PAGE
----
Fortunately for the otters, they're a non-game species that arrived courtesy of citizen donations. No hunting or trapping allowed.

The Sheep Creek Trail to the hot springs starts near a sign about the otters. The trail immediately goes ominously downward. Where there is a great down, there is inevitably a great up. After about half a mile the trail forks left and right. In both directions the trail parallels the Piedra River. Neither fork is marked with a sign. To the left is a bridge and to the right is the trail to the hot springs.

Along the broad river, anglers cast for fish like magicians with gossamer wands. The sandy reaches of the Piedra are trout habitat sublime. The mile to the springs wanders through glades with golden light filtering through the pines.

At the nearby Chimney Rock Archaeological Area is evidence that the Anasazi of ancient times developed an astronomical system that predicted lunar eclipses. The Anasazi inhabited the Four Corners area between A.D. 900 and 1300 and traded with other groups from as far away as Central America and the Pacific Northwest.

Archaeologists believe that priests from Chaco Canyon, located in northern New Mexico and thought to be the center of Anasazi culture, came to Chimney Rock and built a two-story building at the base of the distinctive stone monoliths. The building was whitewashed, making it visible for miles in the moonlight.

In those ancient days, influential people came from great distances to the observatory atop the rock for lunar events. Recent archaeological work has found a rare solar eclipse occurred in A.D. 1125, which would have surprised the observers, terrified the people, and probably ruined the observers' reputations. The observatory was abandoned soon afterward.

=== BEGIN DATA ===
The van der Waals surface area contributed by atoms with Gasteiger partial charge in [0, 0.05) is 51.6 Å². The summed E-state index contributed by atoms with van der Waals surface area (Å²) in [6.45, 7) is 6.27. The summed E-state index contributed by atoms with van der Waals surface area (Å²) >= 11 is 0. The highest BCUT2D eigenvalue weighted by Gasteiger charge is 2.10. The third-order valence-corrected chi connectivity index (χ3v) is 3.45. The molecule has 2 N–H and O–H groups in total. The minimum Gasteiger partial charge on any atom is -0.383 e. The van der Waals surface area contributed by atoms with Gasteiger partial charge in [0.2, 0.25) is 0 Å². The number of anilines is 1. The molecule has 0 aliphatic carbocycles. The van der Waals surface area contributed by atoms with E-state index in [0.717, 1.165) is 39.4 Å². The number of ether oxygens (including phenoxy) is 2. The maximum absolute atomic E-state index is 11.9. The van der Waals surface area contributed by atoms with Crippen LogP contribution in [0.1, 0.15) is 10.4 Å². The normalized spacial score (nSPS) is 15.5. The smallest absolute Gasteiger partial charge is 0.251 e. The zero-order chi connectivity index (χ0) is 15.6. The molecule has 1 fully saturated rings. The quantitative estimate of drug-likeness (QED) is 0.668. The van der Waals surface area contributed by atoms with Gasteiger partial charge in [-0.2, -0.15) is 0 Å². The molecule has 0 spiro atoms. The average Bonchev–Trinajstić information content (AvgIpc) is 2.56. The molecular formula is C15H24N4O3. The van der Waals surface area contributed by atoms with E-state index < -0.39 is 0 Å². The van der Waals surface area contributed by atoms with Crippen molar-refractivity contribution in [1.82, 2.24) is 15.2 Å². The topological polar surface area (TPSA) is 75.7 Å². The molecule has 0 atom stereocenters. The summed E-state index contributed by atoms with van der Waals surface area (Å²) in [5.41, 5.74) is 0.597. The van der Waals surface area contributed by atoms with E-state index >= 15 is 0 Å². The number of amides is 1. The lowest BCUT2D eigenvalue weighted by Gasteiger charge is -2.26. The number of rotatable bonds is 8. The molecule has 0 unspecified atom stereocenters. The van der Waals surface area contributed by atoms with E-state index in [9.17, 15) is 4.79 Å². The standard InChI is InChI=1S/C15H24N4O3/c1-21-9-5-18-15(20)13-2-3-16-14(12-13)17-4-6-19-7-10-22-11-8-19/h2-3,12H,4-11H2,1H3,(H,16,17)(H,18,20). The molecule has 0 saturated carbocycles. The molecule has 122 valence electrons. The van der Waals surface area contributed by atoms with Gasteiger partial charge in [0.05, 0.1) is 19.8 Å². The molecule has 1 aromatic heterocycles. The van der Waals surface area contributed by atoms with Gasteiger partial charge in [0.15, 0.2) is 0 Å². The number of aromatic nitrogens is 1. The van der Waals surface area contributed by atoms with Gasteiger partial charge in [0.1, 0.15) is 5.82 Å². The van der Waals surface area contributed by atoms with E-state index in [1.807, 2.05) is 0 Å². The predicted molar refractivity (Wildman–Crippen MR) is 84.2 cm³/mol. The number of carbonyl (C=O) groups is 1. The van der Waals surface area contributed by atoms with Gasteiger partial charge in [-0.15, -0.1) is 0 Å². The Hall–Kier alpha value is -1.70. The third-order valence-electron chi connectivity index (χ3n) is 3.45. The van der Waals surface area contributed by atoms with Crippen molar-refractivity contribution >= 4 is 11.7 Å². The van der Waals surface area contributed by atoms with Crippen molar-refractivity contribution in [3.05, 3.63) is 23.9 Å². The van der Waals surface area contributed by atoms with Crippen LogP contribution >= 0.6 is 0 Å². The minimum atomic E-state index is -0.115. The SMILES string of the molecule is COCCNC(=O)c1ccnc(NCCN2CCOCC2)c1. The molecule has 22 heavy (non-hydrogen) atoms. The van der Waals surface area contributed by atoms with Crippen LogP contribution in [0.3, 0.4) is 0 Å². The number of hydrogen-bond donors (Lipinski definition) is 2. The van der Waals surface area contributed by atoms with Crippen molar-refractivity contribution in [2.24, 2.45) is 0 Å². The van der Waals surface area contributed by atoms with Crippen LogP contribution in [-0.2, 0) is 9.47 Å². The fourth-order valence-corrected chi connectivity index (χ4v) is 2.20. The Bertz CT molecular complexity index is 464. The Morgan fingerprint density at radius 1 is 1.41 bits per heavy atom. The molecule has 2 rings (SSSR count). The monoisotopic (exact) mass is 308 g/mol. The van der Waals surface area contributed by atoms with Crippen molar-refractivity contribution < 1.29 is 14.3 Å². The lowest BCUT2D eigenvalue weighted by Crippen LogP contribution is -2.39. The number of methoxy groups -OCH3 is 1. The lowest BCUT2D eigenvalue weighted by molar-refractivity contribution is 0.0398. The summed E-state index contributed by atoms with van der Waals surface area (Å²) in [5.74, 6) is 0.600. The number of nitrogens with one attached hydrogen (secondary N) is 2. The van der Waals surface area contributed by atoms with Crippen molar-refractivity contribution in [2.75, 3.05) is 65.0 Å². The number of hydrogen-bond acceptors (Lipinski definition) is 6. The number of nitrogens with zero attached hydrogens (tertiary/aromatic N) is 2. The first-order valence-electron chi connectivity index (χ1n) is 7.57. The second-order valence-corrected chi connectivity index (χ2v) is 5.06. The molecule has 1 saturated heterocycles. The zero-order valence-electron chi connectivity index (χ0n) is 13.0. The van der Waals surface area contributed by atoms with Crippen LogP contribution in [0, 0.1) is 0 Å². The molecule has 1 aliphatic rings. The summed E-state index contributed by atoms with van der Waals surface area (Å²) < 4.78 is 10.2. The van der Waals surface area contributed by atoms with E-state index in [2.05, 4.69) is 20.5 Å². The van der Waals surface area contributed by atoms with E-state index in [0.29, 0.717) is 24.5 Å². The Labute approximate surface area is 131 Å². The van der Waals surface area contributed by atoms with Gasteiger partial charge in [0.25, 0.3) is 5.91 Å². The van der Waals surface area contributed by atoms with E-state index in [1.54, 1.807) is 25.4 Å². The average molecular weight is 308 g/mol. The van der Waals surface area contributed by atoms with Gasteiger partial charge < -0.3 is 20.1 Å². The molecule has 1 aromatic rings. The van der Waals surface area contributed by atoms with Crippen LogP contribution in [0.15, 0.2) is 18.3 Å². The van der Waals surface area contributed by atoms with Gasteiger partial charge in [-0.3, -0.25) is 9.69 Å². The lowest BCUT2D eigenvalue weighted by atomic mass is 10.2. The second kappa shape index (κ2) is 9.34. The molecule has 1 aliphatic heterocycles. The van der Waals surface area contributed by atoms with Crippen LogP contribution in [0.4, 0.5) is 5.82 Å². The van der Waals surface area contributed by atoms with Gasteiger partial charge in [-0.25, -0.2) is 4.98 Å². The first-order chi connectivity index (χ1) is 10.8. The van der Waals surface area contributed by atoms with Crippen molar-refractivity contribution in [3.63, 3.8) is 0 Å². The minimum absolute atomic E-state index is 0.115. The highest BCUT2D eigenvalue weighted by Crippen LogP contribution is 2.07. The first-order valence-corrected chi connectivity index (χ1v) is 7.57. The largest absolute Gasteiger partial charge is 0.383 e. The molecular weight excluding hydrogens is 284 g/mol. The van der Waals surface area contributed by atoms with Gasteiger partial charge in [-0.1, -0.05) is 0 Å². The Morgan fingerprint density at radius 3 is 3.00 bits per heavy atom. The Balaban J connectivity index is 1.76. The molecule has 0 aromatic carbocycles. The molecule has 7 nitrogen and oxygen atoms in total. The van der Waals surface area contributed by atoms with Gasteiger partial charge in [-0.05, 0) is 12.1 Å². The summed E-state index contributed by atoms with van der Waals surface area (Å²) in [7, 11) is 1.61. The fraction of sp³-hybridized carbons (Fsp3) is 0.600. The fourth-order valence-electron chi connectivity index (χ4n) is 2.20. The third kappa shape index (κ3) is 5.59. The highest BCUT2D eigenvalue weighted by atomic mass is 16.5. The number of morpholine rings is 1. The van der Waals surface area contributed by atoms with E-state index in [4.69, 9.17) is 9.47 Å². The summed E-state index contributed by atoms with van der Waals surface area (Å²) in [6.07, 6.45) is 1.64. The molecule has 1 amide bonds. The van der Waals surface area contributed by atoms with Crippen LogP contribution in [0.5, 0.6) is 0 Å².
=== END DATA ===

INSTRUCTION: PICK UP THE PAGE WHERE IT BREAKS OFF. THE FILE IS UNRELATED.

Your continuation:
The Piedra River Hot Springs aren't on the Forest Service map, nor are they mentioned in the list of day hikes available at the Pagosa Springs office of the U.S. Forest Service. As a result, the trail along the Piedra is quiet. The path winds through piney woods next to the elegant fishing river. There's no hubbub, just the occasional whiz of fishing lines running through reels.

As on all trails to all hot springs, there's been a progression of people here since the Anasazi and the Utes. First the Spanish, then explorers, trappers, prospectors, and maybe settlers made the trek to warm water. And in the last thirty years, hippies, backpackers, and horseback riders have ambled through. Perhaps mountain bikes, ATVs, and paved walks are inevitable.

Perhaps not. Maybe there will be a twenty-first-century American equivalent of the solar eclipse of 1125 that will alter the course. Or maybe those who visit primitive springs will treat them gently and speak of them only with voices of respect.

© Article copyright Pruett Publishing.

Published: 29 Apr 2002 | Last Updated: 22 Jun 2011
Details mentioned in this article were accurate at the time of publication